Towards the second half, the film veers into full fledged melodrama, like the complete turn in Vera's life. Although Vera understands her fate, but she is more worried about her family, and Leigh paints this film about humanity with master strokes, with the help of an excellent cast. The leading among them is Imelda Staunton, whose one look, when the detective come to arrest her during the Christmas party, is more than devastating in a split-second, to say the least. That one look provides such complex feeling of care for the family and acknowledgement of the danger on the doorsteps, danger that will not only engulf her and her respect but her family also. Others in cast are also excellent, especially the odd couple Ethel (Vera's mousy daughter who works in a Bulb testing factory, played by Alex Kelly) and Reg (a lonely neighbor, whom Vera invites at home, played by Eddie Marsan). Reg provides the emotional high point of the film when he thanks Vera for the Christmas party and declares it "Smashing", its seems to be the sincerest form of gratitude to Vera (and at the time Vera needed it most). He, later in the film, even defends Vera for her stand in his simple statement, 'It's all right for the rich if you've got six kids, but if you can't feed them, you can't love them.' Mike Leigh is master in making such credulous characters without even a hint of caricature or stereotyping.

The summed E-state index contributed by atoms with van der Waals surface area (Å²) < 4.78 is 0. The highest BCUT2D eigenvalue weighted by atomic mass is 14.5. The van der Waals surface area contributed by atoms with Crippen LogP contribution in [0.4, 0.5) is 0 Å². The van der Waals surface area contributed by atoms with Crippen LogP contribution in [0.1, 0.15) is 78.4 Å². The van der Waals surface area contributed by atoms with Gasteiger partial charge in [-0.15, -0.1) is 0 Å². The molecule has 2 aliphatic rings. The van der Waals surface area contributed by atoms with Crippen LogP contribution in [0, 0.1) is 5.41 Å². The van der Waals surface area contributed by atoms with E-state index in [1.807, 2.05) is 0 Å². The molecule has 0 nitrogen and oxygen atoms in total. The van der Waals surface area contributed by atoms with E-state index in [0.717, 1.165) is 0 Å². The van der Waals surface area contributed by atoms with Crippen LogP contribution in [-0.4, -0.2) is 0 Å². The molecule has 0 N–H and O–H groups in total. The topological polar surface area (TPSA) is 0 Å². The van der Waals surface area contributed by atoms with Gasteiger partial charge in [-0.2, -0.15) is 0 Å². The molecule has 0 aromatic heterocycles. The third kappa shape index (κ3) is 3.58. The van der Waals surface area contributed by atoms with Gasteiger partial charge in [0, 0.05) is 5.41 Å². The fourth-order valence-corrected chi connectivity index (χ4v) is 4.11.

At one point, I thought that Leigh has set up stage for first gaining sympathy for all-good Vera, innocent mother helping all others and then using this sympathy to bring forth emotions as Vera is convicted. But I think there is something wrong in this logic. Her decision to do abortions may be because of several reasons (at one point when the detective asks her whether she was raped when young, she starts weeping) and Vera's goodness is not to cover that up, never in the film, her goodness tries to cry out of a scene. I am not too sure about this, one line of thought may be that she could be made not so good (having some rough edges) and then the response to her actions may be more equivocal than for the all-good Vera, but having said this, Vera's character comes out so real and believable, every detail of her character smells of stoic compassion, that I would not like to doubt director's intentions.